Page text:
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United States v. Johnson

United States Court of Appeals for the Second Circuit

May 31, 2019, Argued; September 12, 2019, Decided

Docket No. 18-1503-cr

Opinion

 [*84]  LOHIER, Circuit Judge:

Mark Johnson, the former global head of the foreign exchange trading desk at the investment bank HSBC, was convicted by a jury of wire fraud and conspiracy to commit wire fraud in connection with a foreign currency exchange transaction with Cairn Energy. At trial and on appeal, the Government argued that Johnson could be convicted on either of two theories of criminal liability: (1) misappropriation of the confidential information of Cairn in breach of a duty of trust and confidence owed to Cairn; or (2) denial of Cairn's right to control its assets by depriving it of information necessary to make discretionary economic decisions. In response, Johnson argues that there was insufficient evidence [**3]  for a jury to convict him under the misappropriation theory and also insufficient evidence to convict him under a right-to-control theory because Cairn received the benefit of its bargain and any misrepresentations that Johnson may have made were immaterial. We conclude that there was sufficient evidence to convict Johnson on the right-to-control theory because a reasonable jury could conclude that his misrepresentations to Cairn related to the price of the transaction, which was an essential element of the parties' bargain, and were capable of  [*85]  influencing Cairn's decisionmaking. Accordingly, we need not reach Johnson's arguments as to the misappropriation theory, and Johnson's conviction is AFFIRMED.

Background

1. Facts

Because this is an appeal from a judgment of conviction entered after a jury trial and Johnson challenges the sufficiency of the evidence against him, the following facts are drawn from the trial evidence and described "in the light most favorable to the Government." United States v. Caltabiano, 871 F.3d 210, 213 (2d Cir. 2017).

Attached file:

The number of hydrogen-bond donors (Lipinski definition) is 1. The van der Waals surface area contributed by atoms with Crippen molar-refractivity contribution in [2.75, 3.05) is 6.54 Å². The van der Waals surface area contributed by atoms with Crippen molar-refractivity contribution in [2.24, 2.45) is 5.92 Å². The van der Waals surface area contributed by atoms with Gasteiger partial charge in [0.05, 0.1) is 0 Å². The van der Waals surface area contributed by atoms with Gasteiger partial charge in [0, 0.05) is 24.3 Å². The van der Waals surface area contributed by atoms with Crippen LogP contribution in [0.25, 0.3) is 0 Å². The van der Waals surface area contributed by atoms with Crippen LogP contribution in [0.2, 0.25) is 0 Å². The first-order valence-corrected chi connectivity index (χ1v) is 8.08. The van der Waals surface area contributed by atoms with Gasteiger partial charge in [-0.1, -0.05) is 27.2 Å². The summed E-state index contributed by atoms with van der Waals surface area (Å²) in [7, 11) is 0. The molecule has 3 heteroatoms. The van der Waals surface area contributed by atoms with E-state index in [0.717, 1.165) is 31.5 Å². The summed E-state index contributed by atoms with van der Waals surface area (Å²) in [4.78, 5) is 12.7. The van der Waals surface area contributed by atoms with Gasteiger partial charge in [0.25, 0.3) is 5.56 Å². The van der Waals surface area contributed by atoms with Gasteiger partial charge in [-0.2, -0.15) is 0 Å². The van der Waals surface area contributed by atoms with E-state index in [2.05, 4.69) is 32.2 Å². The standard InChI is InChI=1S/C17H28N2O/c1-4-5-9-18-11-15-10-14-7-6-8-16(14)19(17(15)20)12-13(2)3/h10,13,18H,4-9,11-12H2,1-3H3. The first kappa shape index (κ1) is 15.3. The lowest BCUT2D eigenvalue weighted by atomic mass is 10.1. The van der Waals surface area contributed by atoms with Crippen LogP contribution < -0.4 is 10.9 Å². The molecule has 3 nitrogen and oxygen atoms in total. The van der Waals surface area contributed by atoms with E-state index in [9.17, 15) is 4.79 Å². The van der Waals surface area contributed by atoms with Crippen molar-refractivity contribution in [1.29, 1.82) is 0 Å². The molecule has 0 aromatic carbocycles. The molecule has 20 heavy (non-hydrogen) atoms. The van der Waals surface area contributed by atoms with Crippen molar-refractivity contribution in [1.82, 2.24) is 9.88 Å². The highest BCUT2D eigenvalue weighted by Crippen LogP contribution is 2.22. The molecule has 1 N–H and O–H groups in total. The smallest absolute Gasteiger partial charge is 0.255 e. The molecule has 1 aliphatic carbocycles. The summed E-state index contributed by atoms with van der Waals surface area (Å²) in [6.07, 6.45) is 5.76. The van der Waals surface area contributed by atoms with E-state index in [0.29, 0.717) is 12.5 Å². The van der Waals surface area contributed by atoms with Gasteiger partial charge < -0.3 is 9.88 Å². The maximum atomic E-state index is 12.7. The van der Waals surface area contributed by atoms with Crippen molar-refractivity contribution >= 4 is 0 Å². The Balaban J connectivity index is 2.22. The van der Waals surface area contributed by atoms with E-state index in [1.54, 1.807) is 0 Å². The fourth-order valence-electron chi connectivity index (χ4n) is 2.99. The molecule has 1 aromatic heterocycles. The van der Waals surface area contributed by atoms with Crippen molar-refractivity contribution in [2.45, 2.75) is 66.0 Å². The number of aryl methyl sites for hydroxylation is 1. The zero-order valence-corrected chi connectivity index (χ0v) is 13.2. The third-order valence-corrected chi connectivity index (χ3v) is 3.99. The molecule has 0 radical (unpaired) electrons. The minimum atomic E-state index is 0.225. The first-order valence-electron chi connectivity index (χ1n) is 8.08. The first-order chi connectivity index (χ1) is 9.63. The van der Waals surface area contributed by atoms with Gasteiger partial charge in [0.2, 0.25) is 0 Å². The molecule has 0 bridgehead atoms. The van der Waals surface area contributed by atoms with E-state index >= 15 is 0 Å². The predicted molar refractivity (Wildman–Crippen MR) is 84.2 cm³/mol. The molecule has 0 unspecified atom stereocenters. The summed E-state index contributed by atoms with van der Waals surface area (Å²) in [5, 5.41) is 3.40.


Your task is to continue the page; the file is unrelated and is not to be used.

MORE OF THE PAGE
A. Cairn Energy Selects HSBC to Perform a Large FX Transaction

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939 F.3d 82 *; 2019 U.S. App. LEXIS 27478 **; 2019 WL 4308625

UNITED STATES OF AMERICA, Appellee, v. MARK JOHNSON, Defendant-Appellant.1

Subsequent History: Corrected by, Decision reached on appeal by, Motion granted by United States v. Johnson, 945 F.3d 606, 2019 U.S. App. LEXIS 37049 (2d Cir., Sept. 12, 2019)

Prior History:  [**1] Mark Johnson, the former global head of the foreign exchange trading desk at the investment bank HSBC, was convicted by a jury of wire fraud and conspiracy to commit wire fraud in connection with a foreign currency exchange transaction with Cairn Energy. At trial, the Government argued, among other things, that Johnson denied Cairn the right to control its assets by depriving it of information necessary to make its own discretionary economic decisions Johnson argues that there was insufficient evidence for a reasonable jury to convict him under a right-to-control theory because Cairn received the benefit of its bargain in the transaction and any misrepresentations Johnson may have made were immaterial. We conclude that there was sufficient evidence to convict Johnson on the right-to-control theory because a reasonable jury could conclude that his misrepresentations to Cairn related to the price of the transaction and were capable of influencing Cairn's decisionmaking.

United States v. Johnson, 2018 U.S. Dist. LEXIS 71257 (E.D.N.Y., Apr. 26, 2018)

Disposition: AFFIRMED.

CORE TERMS

misrepresentations, Fixing, wire fraud, pounds, bargain, convict, exchange rate, ramp, currency, buy, fix rates, influencing, trading, right-to-control, pips, reasonable jury, misappropriation, depriving, quotation, marks, sufficient evidence, essential element, fraudulent intent, decisionmaking, colleague, defraud, dollars, execute, hourly, notice

Criminal Law & Procedure, Standards of Review, Substantial Evidence, Sufficiency of Evidence, Fraud, Wire Fraud, Elements, Constitutional Law, Fundamental Rights, Procedural Due Process, Scope of Protection